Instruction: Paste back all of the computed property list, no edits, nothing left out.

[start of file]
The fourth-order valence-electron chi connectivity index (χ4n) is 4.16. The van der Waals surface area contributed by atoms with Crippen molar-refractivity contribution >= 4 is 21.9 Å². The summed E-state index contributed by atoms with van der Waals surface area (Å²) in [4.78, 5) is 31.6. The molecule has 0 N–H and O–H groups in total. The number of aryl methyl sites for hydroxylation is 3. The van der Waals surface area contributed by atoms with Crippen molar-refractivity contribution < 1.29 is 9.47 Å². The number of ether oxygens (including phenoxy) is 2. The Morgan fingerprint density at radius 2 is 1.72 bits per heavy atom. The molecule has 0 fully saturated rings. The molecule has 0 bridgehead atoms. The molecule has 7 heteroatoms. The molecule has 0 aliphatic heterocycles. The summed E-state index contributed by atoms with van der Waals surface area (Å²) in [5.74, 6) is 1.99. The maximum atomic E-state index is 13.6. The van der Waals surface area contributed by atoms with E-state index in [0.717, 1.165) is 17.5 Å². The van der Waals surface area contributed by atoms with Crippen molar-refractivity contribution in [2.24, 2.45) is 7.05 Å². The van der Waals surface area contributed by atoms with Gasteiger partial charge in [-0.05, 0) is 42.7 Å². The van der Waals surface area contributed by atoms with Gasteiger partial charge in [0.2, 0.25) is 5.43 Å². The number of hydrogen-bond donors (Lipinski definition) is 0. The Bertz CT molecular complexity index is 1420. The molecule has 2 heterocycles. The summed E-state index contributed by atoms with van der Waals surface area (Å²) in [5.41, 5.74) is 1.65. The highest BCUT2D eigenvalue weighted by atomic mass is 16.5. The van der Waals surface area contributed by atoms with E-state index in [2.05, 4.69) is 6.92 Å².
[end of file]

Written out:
The fourth-order valence-electron chi connectivity index (χ4n) is 4.16. The van der Waals surface area contributed by atoms with Crippen molar-refractivity contribution >= 4 is 21.9 Å². The summed E-state index contributed by atoms with van der Waals surface area (Å²) in [4.78, 5) is 31.6. The molecule has 0 N–H and O–H groups in total. The number of aryl methyl sites for hydroxylation is 3. The van der Waals surface area contributed by atoms with Crippen molar-refractivity contribution < 1.29 is 9.47 Å². The number of ether oxygens (including phenoxy) is 2. The Morgan fingerprint density at radius 2 is 1.72 bits per heavy atom. The molecule has 0 fully saturated rings. The molecule has 0 bridgehead atoms. The molecule has 7 heteroatoms. The molecule has 0 aliphatic heterocycles. The summed E-state index contributed by atoms with van der Waals surface area (Å²) in [5.74, 6) is 1.99. The maximum atomic E-state index is 13.6. The van der Waals surface area contributed by atoms with E-state index in [0.717, 1.165) is 17.5 Å². The van der Waals surface area contributed by atoms with Crippen molar-refractivity contribution in [2.24, 2.45) is 7.05 Å². The van der Waals surface area contributed by atoms with Gasteiger partial charge in [-0.05, 0) is 42.7 Å². The van der Waals surface area contributed by atoms with Gasteiger partial charge in [0.2, 0.25) is 5.43 Å². The number of hydrogen-bond donors (Lipinski definition) is 0. The Bertz CT molecular complexity index is 1420. The molecule has 2 heterocycles. The summed E-state index contributed by atoms with van der Waals surface area (Å²) in [5.41, 5.74) is 1.65. The highest BCUT2D eigenvalue weighted by atomic mass is 16.5. The van der Waals surface area contributed by atoms with E-state index in [2.05, 4.69) is 6.92 Å².